Advertisement

High Tech and High Touch Take Focus on Alzheimer’s Prevention, Diagnosis

      Graphical abstract

      Every three seconds, an individual somewhere in the world develops dementia. By 2030, the illness is expected to affect 75 million people (Alzheimer’s Disease International, http://bit.ly/2pqfd44). So it shouldn’t surprise anyone that digital health companies are prioritizing high-tech care and services for these patients. However, these innovations seem to be taking a new focus.

      Early Diagnosis Takes Center Stage

      Early in 2019, Synergus RWE, a European company specializing in providing market access for digital solutions and medical devices, conducted an exploratory internal project analyzing current digital health solutions for Alzheimer’s disease (AD) and other dementias. The findings revealed that companies are targeting person-centered efforts related to prevention, diagnosis, and patient care. In 59 companies, the study identified several categories of technological focus including:
      • Diagnostics based on eye movements tracking
      • Speech recognition
      • Analysis of brain images
      • Biomarkers
      • Training for caregivers
      • Communication with relatives
      The study suggests that there will be more technology focusing on prevention, early recognition, and ways to keep people safe as the disease progresses. For instance, some research on finding digital biomarkers has harnessed advances in mobile and wearable technologies that could help diagnose the disease even before symptoms appear. One company, Mindstrong, has shown that continuous data from seven days of passive smartphone interactions can predict performance on memory, language, dexterity, and executive function assessments.
      Elsewhere, there has been a study using a smartphone app, a game called “Sea Hero Quest,” to monitor how people between the ages of 50 and 75 navigate a virtual world. The game involves players using their thumbs to move a boat through a series of mazes.
      Expect to see more research on the use of virtual reality for early diagnosis of AD. There already has been some use of virtual reality to test the navigational skills of individuals in an effort to identify patients who are at greatest risk of dementia. Mattias Kyhlstedt, CEO of Synergus RWE, said, “While working on the project, it became apparent that this is an area where digital health may disrupt the way we see health care in the future. Rather than being centered about the doctor/health care system it will hopefully be centered about the empowered patient.”

      From Nana to Now

      Of course, technology focused on ways to support older people and promote brain health isn’t new. Caring for the Ages first published about “Nana” technology back in 2006. This was defined at the time as “technology designed, intended, or that can otherwise be used, to improve quality of life for seniors.” The five top categories for products and services at the time were health, safety, cognition, lifestyle, and whole-house/whole-facility.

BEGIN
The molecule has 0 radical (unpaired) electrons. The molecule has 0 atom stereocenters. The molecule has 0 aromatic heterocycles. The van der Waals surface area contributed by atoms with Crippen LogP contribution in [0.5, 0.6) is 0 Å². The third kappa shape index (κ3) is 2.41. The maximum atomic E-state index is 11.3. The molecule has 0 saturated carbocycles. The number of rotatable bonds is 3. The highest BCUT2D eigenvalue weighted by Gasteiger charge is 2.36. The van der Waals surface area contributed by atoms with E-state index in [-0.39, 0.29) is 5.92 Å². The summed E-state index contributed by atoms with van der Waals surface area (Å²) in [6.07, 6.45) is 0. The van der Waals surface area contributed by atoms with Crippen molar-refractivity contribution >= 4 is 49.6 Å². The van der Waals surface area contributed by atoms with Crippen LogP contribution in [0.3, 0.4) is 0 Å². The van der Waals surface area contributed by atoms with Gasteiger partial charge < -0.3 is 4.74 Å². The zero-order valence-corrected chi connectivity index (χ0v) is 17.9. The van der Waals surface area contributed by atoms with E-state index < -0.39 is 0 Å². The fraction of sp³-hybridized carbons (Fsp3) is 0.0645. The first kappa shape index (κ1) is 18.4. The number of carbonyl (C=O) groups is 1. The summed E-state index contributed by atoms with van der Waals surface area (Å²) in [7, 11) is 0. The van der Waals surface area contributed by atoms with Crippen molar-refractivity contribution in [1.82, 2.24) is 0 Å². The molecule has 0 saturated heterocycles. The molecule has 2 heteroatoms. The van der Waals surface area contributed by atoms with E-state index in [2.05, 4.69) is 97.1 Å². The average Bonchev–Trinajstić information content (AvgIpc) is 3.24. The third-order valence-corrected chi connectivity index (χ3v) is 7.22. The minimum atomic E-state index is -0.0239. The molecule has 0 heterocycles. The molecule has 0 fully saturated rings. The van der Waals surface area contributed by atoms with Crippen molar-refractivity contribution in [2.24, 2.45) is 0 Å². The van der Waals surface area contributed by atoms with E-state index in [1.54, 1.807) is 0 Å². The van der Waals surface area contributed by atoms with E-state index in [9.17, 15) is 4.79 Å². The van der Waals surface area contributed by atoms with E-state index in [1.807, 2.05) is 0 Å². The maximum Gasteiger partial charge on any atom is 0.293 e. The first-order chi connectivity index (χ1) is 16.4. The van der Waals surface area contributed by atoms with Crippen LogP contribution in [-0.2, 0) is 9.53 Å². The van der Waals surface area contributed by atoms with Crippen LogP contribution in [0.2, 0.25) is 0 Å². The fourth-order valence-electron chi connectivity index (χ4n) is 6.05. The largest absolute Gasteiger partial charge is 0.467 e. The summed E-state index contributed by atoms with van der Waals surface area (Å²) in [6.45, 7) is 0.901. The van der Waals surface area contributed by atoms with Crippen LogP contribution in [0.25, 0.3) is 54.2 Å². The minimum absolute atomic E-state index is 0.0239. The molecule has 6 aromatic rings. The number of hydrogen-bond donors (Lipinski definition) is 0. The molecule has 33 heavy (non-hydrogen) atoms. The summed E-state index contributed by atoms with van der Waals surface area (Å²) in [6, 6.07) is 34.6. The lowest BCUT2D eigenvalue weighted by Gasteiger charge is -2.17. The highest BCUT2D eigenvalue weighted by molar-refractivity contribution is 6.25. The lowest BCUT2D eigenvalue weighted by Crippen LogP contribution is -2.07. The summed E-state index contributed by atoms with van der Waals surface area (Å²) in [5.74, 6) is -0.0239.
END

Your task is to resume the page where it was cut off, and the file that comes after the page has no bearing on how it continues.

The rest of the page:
Here is some of the technology that is getting attention now and, in some cases, achieving results:
      • Wearable sensors for people with mild AD which are designed to assess walking are a cost-effective means to detect early AD and monitor its progress.
      • Because changes in speech patterns could be an early sign of AD, expect to see chatbots and digital assistants such as Alexa and Siri used to help diagnose various types of dementia. Elsewhere, researchers are looking at ways to analyze written language using smartphone technologies to identify abnormalities in sentence structure and content that could be early signs of AD.
      • Consumer digital devices that provide electrocardiograms are being considered for detecting unusual cardiac activity that could be a sign of AD.
      • Smart shoes developed by GTX Corp help patients find their way home and get oriented while walking in public.
      • Buddi, a smart wearable, has been developed to alert a caregiver if the wearer travels outside of a set zone.
      • To detect the loss of fine motor control associated with dementia, a finger-tapping speed test has been incorporated into smartphone apps.
      • Abnormal sleep patterns have been detected in AD patients, and smartphone microphones partnered with sleep-monitoring apps or wearables such as rings and watches can be used to monitor sleep patterns. Devices developed originally to detect sleep apnea can also be used to track changes in sleep patterns.
      Technology doesn’t have to be complex to help patients with AD and other dementias. Sometimes even simple tools — such as recorded messages to remind patients to take their medications — can be effective in helping to keep people safe and enable them to retain some independence longer.
      Both simple and complex solutions require study, however — and practitioners can be an important part of this process. That is one impetus for AMDA — The Society for Post-Acute and Long-Term Care Medicine’s Shark Tank program, a unique opportunity for innovators to share their ideas with a broad audience in the post-acute and long-term care community.
      “Our members on the front lines need to be innovative and promote innovation,” said the Society’s president, Arif Nazir, MD, FACP, AGSF, CMD. “It’s exciting for us to help influence companies and individuals with cutting-edge ideas at a critical decision point in the development of their products.”
      Senior contributing writer Joanne Kaldy is a freelance writer in Harrisburg, PA, and a communications consultant for the Society and other organizations.